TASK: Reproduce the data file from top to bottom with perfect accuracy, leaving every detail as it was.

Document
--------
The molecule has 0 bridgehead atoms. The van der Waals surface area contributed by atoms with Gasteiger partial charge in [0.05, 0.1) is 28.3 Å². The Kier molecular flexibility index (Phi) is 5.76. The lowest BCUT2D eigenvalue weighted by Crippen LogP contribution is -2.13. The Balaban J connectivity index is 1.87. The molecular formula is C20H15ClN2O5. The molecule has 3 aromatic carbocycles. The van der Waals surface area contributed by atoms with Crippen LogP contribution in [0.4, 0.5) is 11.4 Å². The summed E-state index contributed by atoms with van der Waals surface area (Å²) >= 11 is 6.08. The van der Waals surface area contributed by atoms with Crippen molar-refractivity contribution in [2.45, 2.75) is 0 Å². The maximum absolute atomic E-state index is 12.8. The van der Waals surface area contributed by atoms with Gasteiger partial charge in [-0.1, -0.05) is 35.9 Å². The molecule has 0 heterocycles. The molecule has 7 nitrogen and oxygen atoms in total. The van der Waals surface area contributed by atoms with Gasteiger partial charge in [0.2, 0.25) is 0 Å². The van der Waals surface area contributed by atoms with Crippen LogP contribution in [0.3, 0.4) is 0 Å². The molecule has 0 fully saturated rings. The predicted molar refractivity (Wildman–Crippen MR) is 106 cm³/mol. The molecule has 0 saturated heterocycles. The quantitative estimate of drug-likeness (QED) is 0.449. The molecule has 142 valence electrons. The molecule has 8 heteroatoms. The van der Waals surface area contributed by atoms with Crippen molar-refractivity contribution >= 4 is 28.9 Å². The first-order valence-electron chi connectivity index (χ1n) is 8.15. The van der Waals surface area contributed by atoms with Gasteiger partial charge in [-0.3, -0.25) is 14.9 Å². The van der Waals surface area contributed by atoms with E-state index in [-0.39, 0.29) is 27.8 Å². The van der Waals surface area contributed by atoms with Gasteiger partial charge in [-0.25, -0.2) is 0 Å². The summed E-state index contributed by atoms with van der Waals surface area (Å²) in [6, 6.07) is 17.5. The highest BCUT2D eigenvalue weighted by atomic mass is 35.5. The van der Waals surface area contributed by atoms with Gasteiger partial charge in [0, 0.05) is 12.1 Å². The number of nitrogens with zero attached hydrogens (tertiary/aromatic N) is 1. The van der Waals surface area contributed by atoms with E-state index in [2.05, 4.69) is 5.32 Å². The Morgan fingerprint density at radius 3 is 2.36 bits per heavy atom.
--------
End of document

The molecule has 0 bridgehead atoms. The van der Waals surface area contributed by atoms with Gasteiger partial charge in [0.05, 0.1) is 28.3 Å². The Kier molecular flexibility index (Phi) is 5.76. The lowest BCUT2D eigenvalue weighted by Crippen LogP contribution is -2.13. The Balaban J connectivity index is 1.87. The molecular formula is C20H15ClN2O5. The molecule has 3 aromatic carbocycles. The van der Waals surface area contributed by atoms with Crippen LogP contribution in [0.4, 0.5) is 11.4 Å². The summed E-state index contributed by atoms with van der Waals surface area (Å²) >= 11 is 6.08. The van der Waals surface area contributed by atoms with Crippen molar-refractivity contribution in [2.45, 2.75) is 0 Å². The maximum absolute atomic E-state index is 12.8. The van der Waals surface area contributed by atoms with Gasteiger partial charge in [-0.1, -0.05) is 35.9 Å². The molecule has 0 heterocycles. The molecule has 7 nitrogen and oxygen atoms in total. The van der Waals surface area contributed by atoms with Gasteiger partial charge in [0.2, 0.25) is 0 Å². The van der Waals surface area contributed by atoms with Crippen LogP contribution in [0.3, 0.4) is 0 Å². The molecule has 0 fully saturated rings. The predicted molar refractivity (Wildman–Crippen MR) is 106 cm³/mol. The molecule has 0 saturated heterocycles. The quantitative estimate of drug-likeness (QED) is 0.449. The molecule has 142 valence electrons. The molecule has 8 heteroatoms. The van der Waals surface area contributed by atoms with Crippen molar-refractivity contribution >= 4 is 28.9 Å². The first-order valence-electron chi connectivity index (χ1n) is 8.15. The van der Waals surface area contributed by atoms with Gasteiger partial charge in [-0.3, -0.25) is 14.9 Å². The van der Waals surface area contributed by atoms with E-state index in [-0.39, 0.29) is 27.8 Å². The van der Waals surface area contributed by atoms with Gasteiger partial charge in [-0.25, -0.2) is 0 Å². The summed E-state index contributed by atoms with van der Waals surface area (Å²) in [6, 6.07) is 17.5. The highest BCUT2D eigenvalue weighted by atomic mass is 35.5. The van der Waals surface area contributed by atoms with Gasteiger partial charge in [0, 0.05) is 12.1 Å². The number of nitrogens with zero attached hydrogens (tertiary/aromatic N) is 1. The van der Waals surface area contributed by atoms with E-state index in [2.05, 4.69) is 5.32 Å². The Morgan fingerprint density at radius 3 is 2.36 bits per heavy atom.